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An Introduction to Preksha Meditation: [03] Basic Principles of Preksha Meditation

Published: 22.10.2009
Updated: 06.05.2011

Basic principle

Since perception is the key to this meditation technique, it is known as Preksha Meditation. Preksha means to perceive and Dhyan means meditation. The word Preksha is derived from the root iksha, which means to see. When the prefix Pra is added, it becomes Pra+iksha, which now means to perceive carefully and profoundly being free from attachment and aversion. In this technique, one has to observe the internal phenomenon of the body. In the beginning a person observes the states of the gross body, then the phases of the taijas sharir, (the electrical body), followed by the vibrations in the karma sharir (the micro body). At a more advanced stage of the meditation process, the practitioner may succeed even in witnessing his past life. Thus while progressing through the gross to the subtle bodies, the art of visualizing ones own self may be acquired.

Sampikkhae Appagamappaenam this aphorism from the Jain canon Dasaveaaliyam forms the basic principle for Preksha Meditation. It means, 'See yourself through yourself.' Perceive and realize the most subtle aspects of consciousness through your own conscious mind.'

Acharya Siddhasena (6th Cent., A.D.) wrote, 'Let us observe the state of our body, perceive the form of our mind. Let us sit in meditation and observe the different states of our body.' Thousand of different kinds of changes occur in our body and to witness all these changes with inner eye is called the perception of self through self.

Basic components

In order to achieve perfection in the technique of Preksha Meditation, one has to pass through various stages. The basic components of Preksha Meditation are:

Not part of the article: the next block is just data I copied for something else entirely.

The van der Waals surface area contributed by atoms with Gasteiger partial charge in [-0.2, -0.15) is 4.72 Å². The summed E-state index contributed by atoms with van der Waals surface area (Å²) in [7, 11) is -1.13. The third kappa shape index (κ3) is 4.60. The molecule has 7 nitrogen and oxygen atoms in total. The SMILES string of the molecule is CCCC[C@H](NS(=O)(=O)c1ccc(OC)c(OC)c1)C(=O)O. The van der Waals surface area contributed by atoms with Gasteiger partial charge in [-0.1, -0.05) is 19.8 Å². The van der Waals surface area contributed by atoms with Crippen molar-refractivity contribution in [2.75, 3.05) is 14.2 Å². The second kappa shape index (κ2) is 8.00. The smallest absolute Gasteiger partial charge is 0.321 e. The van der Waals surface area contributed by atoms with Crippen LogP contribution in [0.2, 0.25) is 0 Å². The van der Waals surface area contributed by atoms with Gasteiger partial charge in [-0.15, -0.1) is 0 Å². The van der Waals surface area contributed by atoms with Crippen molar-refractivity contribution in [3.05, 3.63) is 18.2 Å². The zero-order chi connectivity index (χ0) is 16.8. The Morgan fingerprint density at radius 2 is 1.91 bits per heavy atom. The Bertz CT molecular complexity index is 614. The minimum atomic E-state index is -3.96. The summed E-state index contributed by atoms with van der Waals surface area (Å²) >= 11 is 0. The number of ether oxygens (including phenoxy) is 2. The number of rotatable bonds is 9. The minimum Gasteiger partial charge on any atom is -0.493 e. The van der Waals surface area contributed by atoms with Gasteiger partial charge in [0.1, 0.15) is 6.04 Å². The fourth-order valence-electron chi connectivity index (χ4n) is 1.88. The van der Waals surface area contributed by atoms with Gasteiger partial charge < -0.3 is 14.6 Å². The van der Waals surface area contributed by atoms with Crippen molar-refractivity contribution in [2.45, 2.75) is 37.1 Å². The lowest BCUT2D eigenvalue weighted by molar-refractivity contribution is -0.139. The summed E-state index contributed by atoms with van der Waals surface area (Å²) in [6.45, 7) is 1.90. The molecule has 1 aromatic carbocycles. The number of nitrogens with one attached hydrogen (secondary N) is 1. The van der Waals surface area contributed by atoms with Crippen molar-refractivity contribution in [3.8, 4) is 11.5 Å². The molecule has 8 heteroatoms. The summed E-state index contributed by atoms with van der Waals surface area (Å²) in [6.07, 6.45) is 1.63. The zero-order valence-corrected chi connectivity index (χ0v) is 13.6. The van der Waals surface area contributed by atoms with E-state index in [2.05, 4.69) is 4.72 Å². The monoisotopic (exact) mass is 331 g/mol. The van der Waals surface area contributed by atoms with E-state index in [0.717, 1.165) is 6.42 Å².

• Kayotsarg (relaxation)
  • Antaryatra (internal trip)
  • Shvas Preksha (perception of breathing)
  • Sharir Preksha (perception of physical body)
  • Chaitanya Kendra Preksha (perception of psychic centers)
  • Leshya Dhyna (perception of psychic colour)
  • Anupreksha (contemplation)
  • Chanting of Mantras (mantra meditation)

Supporting components

    1. Asana (yogic exercise)
    2. Pranayam (restraining the breath)
    3. Mudra (posture)
    4. Dhvani (sound)


Advanced components

    1. Vartamaan Kshan ki Preksha (perception of the present moment)
    2. Vichaar Preksha (perception of thought)
    3. Animesh Preksha, Traatak (focusing on a single point with open eyes without blinking)

2009 (1st)
© Jain Vishva Bharati, Ladnun, Raj. India
ISBN: 81-7195-136-8
Shivani Bothra, Sanjeev Bothra

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Some texts contain  footnotes  and  glossary  entries. To distinguish between them, the links have different colors.
  1. Acharya
  2. Acharya Siddhasena
  3. Animesh Preksha
  4. Antaryatra
  5. Asana
  6. Body
  7. Chaitanya
  8. Chaitanya Kendra Preksha
  9. Consciousness
  10. Contemplation
  11. Dhvani
  12. Dhyan
  13. Electrical body
  14. Internal Trip
  15. Karma
  16. Karma Sharir
  17. Kayotsarg
  18. Kendra
  19. Leshya
  20. Mantra
  21. Meditation
  22. Mudra
  23. Perception of Breathing
  24. Pranayam
  25. Preksha
  26. Preksha Meditation
  27. Psychic Centers
  28. Sharir
  29. Sharir Preksha
  30. Shvas Preksha
  31. Siddhasena
  32. Vartamaan Kshan ki Preksha
  33. Vichaar Preksha
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